Much like my experience with The Iron Writer, the NYC Midnight Flash Fiction Challenge works on a bracket system. You’re grouped with 30 or so other writers, you all receive the same challenge each round (three elements – a genre, a location, and an object), you’re assigned points from judges based upon your story, and if you do well enough in the ranks, you proceed to the next round. The first two rounds are open to everyone who signs up to compete; even if you receive 0 points in round one (only the top 15 stories earn points), you’re still in the running to catch up in round two. Round three is reserved for the top five point earners from each bracket; it’s the first elimination round. Writers are placed in new, larger writing groups, and the top five point earners from those new groups advance to round four, the final competition.

I got the results from the second round of competition this morning, and I was only two points shy of advancing to round three.

Instead of feeling disheartened by this, I’m pretty jazzed! In my opinion, I performed well, especially since this was my first time competing in this challenge. Sixth in my bracket? I’ll take it!

On top of that, I’ve received some really amazing feedback from the judges throughout this process—and I made a personal self-discovery: I always claim to be a horror/fantasy writer, but perhaps I have a future in romance.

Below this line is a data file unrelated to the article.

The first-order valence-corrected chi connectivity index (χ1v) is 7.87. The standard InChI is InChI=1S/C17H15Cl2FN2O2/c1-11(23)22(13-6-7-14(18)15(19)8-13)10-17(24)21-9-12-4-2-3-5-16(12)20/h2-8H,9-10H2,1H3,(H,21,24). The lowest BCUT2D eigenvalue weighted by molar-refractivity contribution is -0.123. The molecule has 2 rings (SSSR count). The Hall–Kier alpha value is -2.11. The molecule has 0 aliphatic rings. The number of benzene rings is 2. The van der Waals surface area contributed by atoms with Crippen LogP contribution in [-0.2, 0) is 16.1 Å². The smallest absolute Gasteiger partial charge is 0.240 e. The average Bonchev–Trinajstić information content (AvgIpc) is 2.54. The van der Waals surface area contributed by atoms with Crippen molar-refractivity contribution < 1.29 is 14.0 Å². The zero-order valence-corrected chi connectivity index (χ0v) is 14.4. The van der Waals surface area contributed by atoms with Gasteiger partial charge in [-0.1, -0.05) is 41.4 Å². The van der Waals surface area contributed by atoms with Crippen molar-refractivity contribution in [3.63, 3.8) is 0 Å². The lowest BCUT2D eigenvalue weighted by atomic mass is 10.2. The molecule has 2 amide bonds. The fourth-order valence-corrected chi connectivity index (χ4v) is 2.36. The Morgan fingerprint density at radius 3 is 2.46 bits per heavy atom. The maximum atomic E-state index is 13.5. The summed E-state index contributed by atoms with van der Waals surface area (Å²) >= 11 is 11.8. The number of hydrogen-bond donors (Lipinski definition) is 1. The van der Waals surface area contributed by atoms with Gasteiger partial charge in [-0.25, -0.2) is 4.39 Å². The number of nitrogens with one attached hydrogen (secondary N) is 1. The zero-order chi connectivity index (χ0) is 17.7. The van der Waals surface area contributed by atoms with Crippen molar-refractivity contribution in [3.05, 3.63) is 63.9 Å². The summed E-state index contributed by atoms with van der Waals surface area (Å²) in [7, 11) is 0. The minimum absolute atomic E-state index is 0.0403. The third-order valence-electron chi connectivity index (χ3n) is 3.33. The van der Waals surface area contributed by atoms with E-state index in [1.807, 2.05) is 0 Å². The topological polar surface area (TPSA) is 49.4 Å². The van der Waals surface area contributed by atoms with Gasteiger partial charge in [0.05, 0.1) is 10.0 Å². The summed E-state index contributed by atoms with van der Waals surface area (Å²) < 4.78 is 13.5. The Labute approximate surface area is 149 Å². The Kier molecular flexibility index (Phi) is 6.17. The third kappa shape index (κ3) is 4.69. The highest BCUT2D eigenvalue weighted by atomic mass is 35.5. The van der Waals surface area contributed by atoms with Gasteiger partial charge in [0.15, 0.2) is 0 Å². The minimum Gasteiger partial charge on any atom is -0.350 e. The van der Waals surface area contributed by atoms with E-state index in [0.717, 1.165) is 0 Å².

My story “French Kiss” appears in this issue!

In round one of the NYC Midnight Flash Fiction Challenge, I had to write a horror story and received 5 points from the judges (10th place in my bracket); in round two, I had to write a romantic comedy and received 14 points from the judges (2nd place in my bracket). Who knew I had it in me?! (Although maybe the first indication was publishing my short story “French Kiss” in Romance Magazine earlier this year?)

That’s why I love challenges like this one. They take you outside your comfort zone. They keep your craft fresh. And you never know, you just might learn a little something about yourself as an artist.

I’ve included the stories I wrote in the challenge below. Take a read and let me know which you prefer.

Should I start writing some romance?


Round One Entry:

Required elements: Horror genre, a crime scene, a straw


Happy Meal

By Tiffany Michelle Brown

She watched the two men fumble with the body the way high school boys grapple with bra hooks—nervous and tepid at first and then with a strange, unneeded abandon. The men had approached the corpse with slow, careful steps and copious swearing; now, they crouched on their haunches and hovered over its head, breathing in death and trying to figure out what the hell had happened to their friend.

One of the uniforms tried to lift a dead wrist with a ballpoint pen. It flopped to the pavement like a beached fish.

“Leave it, Stevens.” It was the tall blond one with a square jaw and bowed legs. The thing in the bushes breathed in his scent—expensive bamboo linens, passionate lust, the orangey balm of self-confidence, a sprinkling of good luck clover. It took exceptional restraint for the thing to keep her fangs sheathed. She chewed and sucked on the straw between her lips, savoring the scarce, albeit satisfying remnants of her last meal. His happiness had been delicious.

“We should call this in, Briggs.” The other one. Baby-faced, a little overweight. He smelled like crisp divorce papers and hot plastic, a credit card swiped much too often, an endless line of zeroes. And could she detect a whiff of porn addiction?